Semi-strong Form of Market Efficiency

Semi-strong form of market efficiency is when prices already reflect all publically available information and it is not possible to earn excess return by fundamental analysis.

Semi-strong form of market efficiency lies between the two other forms of market efficiency, namely the weak form of market efficiency and strong forms of efficient market efficiency.

When a market is semi-strong form efficient, neither technical analysis nor fundamental analysis can help predict future price movements. However, non-public information can be used to earn above average return.

Many markets exhibit characteristics of semi-strong form of market efficiency.

Example

Alex held 100 shares of Cure Inc. which he had purchased on 1 January 2013 for $25 per share. Cure Inc. is a company engaged in research and development of new antibiotics against resistant microbes. Alex is not an active investor so he does not checks the stock performance daily. On 14 January 2012 (Sunday), he came across an article shared by his friend on Facebook. The article was published on 11 January 2012 (Friday). According to the article, Cure Inc. has failed in a project worth a net present value of $20 million. Total outstanding shares of Cure Inc. are 5 million. Alex sold off his holding for $2,050 (at $20.5 per share) in the opening hours of 15 January 2012 (monday). He was glad that he minimized his loss but towards the end of 15 January 2012, the company's stock price had even climbed to $21. He is wondering what happened.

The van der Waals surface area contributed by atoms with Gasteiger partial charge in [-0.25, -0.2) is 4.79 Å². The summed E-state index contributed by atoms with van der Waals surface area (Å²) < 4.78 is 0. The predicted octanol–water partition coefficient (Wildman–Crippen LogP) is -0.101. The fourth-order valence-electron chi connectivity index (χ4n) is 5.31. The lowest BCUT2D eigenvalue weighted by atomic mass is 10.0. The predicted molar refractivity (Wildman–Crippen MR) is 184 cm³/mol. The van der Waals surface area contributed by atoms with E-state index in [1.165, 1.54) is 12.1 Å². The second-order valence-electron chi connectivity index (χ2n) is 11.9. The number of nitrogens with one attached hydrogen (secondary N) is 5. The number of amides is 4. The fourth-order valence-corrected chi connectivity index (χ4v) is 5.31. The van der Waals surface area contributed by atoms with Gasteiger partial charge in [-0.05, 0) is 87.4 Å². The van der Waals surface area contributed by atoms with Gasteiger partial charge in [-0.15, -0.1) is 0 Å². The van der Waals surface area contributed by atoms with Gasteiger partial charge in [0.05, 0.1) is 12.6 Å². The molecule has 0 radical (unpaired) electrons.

The market seems to be semi-strong form efficient. The market had adjusted itself to the public information on Friday (11 January 2012) as soon as the market came to know about it. Alex should not have used this public information to project a decline on Monday. The drop in price is almost equal to the net present value per share no longer available ($20 million divided by 5 million).

Written by Obaidullah Jan